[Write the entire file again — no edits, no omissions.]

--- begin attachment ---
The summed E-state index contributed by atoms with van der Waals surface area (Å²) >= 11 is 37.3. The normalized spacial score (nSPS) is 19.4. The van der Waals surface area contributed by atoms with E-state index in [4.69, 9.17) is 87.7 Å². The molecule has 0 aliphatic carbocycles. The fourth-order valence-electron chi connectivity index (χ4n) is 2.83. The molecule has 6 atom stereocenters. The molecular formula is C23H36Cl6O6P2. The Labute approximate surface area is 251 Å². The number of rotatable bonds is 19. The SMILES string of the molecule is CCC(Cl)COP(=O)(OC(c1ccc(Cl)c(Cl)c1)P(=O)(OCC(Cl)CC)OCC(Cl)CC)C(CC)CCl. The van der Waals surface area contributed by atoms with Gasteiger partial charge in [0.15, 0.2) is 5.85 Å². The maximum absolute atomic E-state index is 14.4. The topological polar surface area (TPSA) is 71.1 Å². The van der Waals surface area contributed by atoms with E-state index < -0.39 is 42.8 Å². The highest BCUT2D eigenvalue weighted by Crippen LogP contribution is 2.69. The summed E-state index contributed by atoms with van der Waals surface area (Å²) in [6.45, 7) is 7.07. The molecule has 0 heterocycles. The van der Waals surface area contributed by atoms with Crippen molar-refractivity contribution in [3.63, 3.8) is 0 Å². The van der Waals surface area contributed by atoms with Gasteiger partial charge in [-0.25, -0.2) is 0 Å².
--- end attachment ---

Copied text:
The summed E-state index contributed by atoms with van der Waals surface area (Å²) >= 11 is 37.3. The normalized spacial score (nSPS) is 19.4. The van der Waals surface area contributed by atoms with E-state index in [4.69, 9.17) is 87.7 Å². The molecule has 0 aliphatic carbocycles. The fourth-order valence-electron chi connectivity index (χ4n) is 2.83. The molecule has 6 atom stereocenters. The molecular formula is C23H36Cl6O6P2. The Labute approximate surface area is 251 Å². The number of rotatable bonds is 19. The SMILES string of the molecule is CCC(Cl)COP(=O)(OC(c1ccc(Cl)c(Cl)c1)P(=O)(OCC(Cl)CC)OCC(Cl)CC)C(CC)CCl. The van der Waals surface area contributed by atoms with Gasteiger partial charge in [0.15, 0.2) is 5.85 Å². The maximum absolute atomic E-state index is 14.4. The topological polar surface area (TPSA) is 71.1 Å². The van der Waals surface area contributed by atoms with E-state index < -0.39 is 42.8 Å². The highest BCUT2D eigenvalue weighted by Crippen LogP contribution is 2.69. The summed E-state index contributed by atoms with van der Waals surface area (Å²) in [6.45, 7) is 7.07. The molecule has 0 heterocycles. The van der Waals surface area contributed by atoms with Crippen molar-refractivity contribution in [3.63, 3.8) is 0 Å². The van der Waals surface area contributed by atoms with Gasteiger partial charge in [-0.25, -0.2) is 0 Å².